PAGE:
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Apache Corp. announces 1Q20 results

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Oilfield Technology,

Apache Corp. has announced its financial and operational results for 1Q20.

Apache reported a loss of US$4.5 billion or US$11.86 per diluted common share during 1Q20. When adjusted for certain items that impact the comparability of results, primarily noncash impairments related to the company’s legacy vertical developments in the Permian Basin, Apache reported a first-quarter loss of US$51 million, or US$0.13 per share. Net cash provided by operating activities in the first quarter was US$502 million, and adjusted EBITDAX was US$764 million.

“The global economy and the energy industry have been deeply impacted by the Covid-19 pandemic. As we navigate this crisis, Apache’s priorities are protecting the health and safety of our employees and the communities in which we operate and preserving the inherent value and optionality of our diverse asset base for the long-term,” said John J. Christmann IV, Apache’s CEO and president.

Christmann continued: “We have taken several decisive actions to preserve Apache’s financial and operational strength during this difficult time, including reducing our planned 2020 capital programme, reducing our dividend, initiating a hedge position to protect from further near-term downside oil price exposure and increasing the cost-saving measures of the organisational redesign that we began last year. We also conducted a thorough economic and operational evaluation of all producing wells across the company to inform the methodical and targeted approach we are taking to production curtailments and shut-ins in this price environment. I am confident these comprehensive steps will enable us to minimise the cash flow impacts of this distressed and volatile price environment.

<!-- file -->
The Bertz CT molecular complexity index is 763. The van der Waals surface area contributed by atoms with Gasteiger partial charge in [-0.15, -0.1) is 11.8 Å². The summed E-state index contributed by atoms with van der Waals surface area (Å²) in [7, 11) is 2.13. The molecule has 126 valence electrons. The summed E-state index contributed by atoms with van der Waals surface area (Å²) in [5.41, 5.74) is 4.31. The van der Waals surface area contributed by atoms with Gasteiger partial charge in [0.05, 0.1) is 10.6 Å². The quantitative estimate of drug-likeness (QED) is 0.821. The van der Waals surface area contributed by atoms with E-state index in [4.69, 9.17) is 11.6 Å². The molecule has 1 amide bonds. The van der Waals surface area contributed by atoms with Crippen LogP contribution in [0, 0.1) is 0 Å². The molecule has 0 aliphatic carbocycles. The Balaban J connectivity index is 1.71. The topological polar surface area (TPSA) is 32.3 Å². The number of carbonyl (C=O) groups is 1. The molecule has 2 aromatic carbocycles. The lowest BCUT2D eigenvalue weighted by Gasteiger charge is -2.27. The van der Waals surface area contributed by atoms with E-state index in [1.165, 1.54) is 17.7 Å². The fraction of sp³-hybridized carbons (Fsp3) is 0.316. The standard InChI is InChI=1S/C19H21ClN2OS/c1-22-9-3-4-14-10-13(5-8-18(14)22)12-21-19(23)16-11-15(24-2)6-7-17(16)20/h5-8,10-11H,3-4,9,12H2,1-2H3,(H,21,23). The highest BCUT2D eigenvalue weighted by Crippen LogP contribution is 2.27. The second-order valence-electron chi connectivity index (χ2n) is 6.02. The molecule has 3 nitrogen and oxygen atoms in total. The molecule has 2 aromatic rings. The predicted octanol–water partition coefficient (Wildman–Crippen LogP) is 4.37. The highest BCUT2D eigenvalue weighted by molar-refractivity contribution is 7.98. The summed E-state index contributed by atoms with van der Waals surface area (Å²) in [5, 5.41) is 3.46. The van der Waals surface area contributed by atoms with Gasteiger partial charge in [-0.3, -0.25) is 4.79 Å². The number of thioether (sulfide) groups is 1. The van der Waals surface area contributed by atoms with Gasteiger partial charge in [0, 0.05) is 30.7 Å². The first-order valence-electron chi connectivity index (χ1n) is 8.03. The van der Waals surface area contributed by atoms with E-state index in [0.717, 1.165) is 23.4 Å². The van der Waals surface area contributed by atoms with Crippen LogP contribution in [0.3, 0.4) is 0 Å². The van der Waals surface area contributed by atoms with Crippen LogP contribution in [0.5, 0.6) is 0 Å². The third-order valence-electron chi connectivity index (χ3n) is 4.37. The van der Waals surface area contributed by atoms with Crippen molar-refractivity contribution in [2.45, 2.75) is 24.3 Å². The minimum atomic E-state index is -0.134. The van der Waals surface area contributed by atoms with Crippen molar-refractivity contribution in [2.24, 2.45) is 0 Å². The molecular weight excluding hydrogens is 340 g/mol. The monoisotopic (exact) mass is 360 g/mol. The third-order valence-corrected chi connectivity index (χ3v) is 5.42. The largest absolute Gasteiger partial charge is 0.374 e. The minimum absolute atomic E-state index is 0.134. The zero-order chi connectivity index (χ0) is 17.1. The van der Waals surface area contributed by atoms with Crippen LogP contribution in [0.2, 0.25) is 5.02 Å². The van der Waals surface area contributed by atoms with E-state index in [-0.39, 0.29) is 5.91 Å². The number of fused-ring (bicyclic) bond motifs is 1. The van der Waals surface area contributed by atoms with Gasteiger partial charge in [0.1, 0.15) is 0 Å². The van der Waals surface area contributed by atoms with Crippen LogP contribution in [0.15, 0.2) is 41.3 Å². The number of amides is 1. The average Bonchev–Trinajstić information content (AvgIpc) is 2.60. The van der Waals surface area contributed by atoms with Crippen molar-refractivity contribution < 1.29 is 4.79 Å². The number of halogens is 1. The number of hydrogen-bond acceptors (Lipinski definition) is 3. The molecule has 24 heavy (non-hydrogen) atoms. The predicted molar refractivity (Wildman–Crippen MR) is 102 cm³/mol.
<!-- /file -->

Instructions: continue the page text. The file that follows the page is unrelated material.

“Apache remains committed to our long-term objectives, which, despite the current environment, haven’t changed. We will budget conservatively and direct free cash flow, on a priority basis, to debt reduction; maintain a balanced and diversified portfolio; and prioritise investment for long-term returns over production growth. We will also maintain our capacity to generate material free cash flow in Egypt and the North Sea. And, lastly, we will advance the exploration programme and follow-on appraisal activity in Block 58 offshore Suriname.”

Following the rapid drop in oil prices in early March, Apache announced a plan to reduce activity in Egypt and the North Sea and to eliminate all US drilling and completion activity. This resulted in a US$650 million decrease in planned upstream investment, compared to the company’s initial budget announced in late February. Approximately 60% of the revised 2020 investment will be in international assets, compared to approximately 45% in the previous budget.

1Q20 reported production was 468 000 boe/d; adjusted production, which excludes Egypt noncontrolling interest and tax barrels, was 423 000 boe/d.

During 1Q20, Apache operated an average of 21 rigs and drilled and completed 44 gross-operated wells worldwide. Highlights from Apache’s principal areas include: